Bordering on a Boom: Mexico Manufacturing Builds a Future: "Made in Mexico" May Not Be the Most Common Label You See on the Back of Your Television or on Your Cellphone-Yet-But Mexico's Rapid Economic Growth Is Making the Country a Powerful Contender in the Global Economy

By Alexeenko, Galina | EconSouth, Spring 2013 | Go to article overview

Bordering on a Boom: Mexico Manufacturing Builds a Future: "Made in Mexico" May Not Be the Most Common Label You See on the Back of Your Television or on Your Cellphone-Yet-But Mexico's Rapid Economic Growth Is Making the Country a Powerful Contender in the Global Economy


Alexeenko, Galina, EconSouth


The Economist forecasts that by the end of this decade, Mexico will probably be among the world's 10 biggest economies. The country currently is the world's largest exporter of flat-screen televisions, BlackBerry smartphones, and refrigerators, according to the Economist, and its automotive and aerospace industries are quickly expanding. A number of factors, both internal and external, are driving Mexico's manufacturing ascendancy. Mexico faces a number of economic challenges, but its gains in a number of measures reflect a positive, promising trend and a new outlook.

Mexican manufacturers multiply

Between 2001 and 2010, Mexico's economy grew by an average of 1.6 percent a year, less than half the rate of Latin American leader Brazil (which owed its strong economic expansion in part to its commodity exporting to China). However, in the last two years, the Mexican economy has grown faster than Brazil's, with Mexico's growth rate doubling Brazil's--4 percent to 2--in 2012 (see chart 1).

[GRAPHIC OMITTED]

Manufacturing is certainly a key component of the current and predicted growth, and foreign demand for Mexican-produced goods has been an important contributor to the continuing expansion of the country's manufacturing sector. The value of goods exported from Mexico is roughly equal to that of all other Latin American countries combined. As measured by the vast variety and sophistication of exported products, Mexico's economy is the most complex economy in Latin America and the 20th most complex in the world, according to Harvard University's Atlas of Economic Prosperity. (The Atlas defines "complex" as the amount of productive knowledge a country contains.) This complexity is one reason Mexico's per capita GDP is projected to be the world's 10th fastest growing between 2009 and 2020.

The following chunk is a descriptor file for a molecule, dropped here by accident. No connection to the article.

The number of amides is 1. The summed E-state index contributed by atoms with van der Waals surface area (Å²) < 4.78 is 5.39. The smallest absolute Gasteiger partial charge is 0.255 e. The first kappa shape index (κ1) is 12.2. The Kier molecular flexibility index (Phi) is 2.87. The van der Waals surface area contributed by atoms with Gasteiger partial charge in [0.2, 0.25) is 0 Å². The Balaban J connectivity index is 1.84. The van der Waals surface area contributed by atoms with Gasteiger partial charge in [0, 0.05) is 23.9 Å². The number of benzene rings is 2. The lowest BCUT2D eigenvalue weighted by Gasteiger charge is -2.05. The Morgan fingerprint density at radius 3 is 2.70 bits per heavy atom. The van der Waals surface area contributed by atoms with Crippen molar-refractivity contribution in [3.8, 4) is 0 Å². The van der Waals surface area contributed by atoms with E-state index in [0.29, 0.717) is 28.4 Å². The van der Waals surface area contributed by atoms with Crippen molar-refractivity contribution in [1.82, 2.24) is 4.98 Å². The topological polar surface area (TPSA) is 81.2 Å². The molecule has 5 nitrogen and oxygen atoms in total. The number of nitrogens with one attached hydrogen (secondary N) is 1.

The most globally prominent industries in Mexico are medical devices, automotive, and aerospace. The auto industry is growing especially fast Mexico is now the world's fourth-largest exporter of automobiles. In 2011, Mexican automakers produced almost 2.6 million cars. That number rose to 2.9 million in 2012 and will reach 4 million a year once facilities currently under construction are completed, according to the Economist. Seven of the 10 world's largest auto manufacturers have production facilities in Mexico. These include Honda's $800 million plant in Celaya, a $550 million Volkswagen plant in Silao that opened in January 2013, and two plants scheduled to open later this year: Nissan's $2 billion plant in Aguascalientes and Mazda's $500 million plant in Salamanca. Mexico is already a strong export base for Nissan, whose Mexican facilities ship to the United States and more than 100 other countries around the globe, according to Bill Krueger, vice chairman of Nissan America (see chart 2).

[GRAPHIC OMITTED]

Additionally, more than 200 companies related to the aerospace industry operate in Mexico, many of them in the manufacturing hub of Queretaro, making it the 12th-largest exporter of aerospace equipment. And the country is the third-largest exporter of medical devices.

China's loss, Mexico's gain

Several prominent forces have fueled Mexico's manufacturing boom, including increased openness to international trade, China's ongoing loss of competitiveness due to rising wages and appreciation of the renminbi, the availability of skilled technical labor, the continuing rise in international logistics and transportation costs, and the geographic proximity to the world's largest market--the United States--at a time when swift responsiveness to market trends is vital.

Whereas Mexico's economy had been an import-substitution manufacturing economy that depended on domestic consumers for business, its openness to international trade has enabled it to become one that also relies on foreign markets for growth. In 1994, the North American Free Trade Agreement eliminated most tariffs between Mexico, the United States, and Canada, creating a continental market for Mexican goods. …

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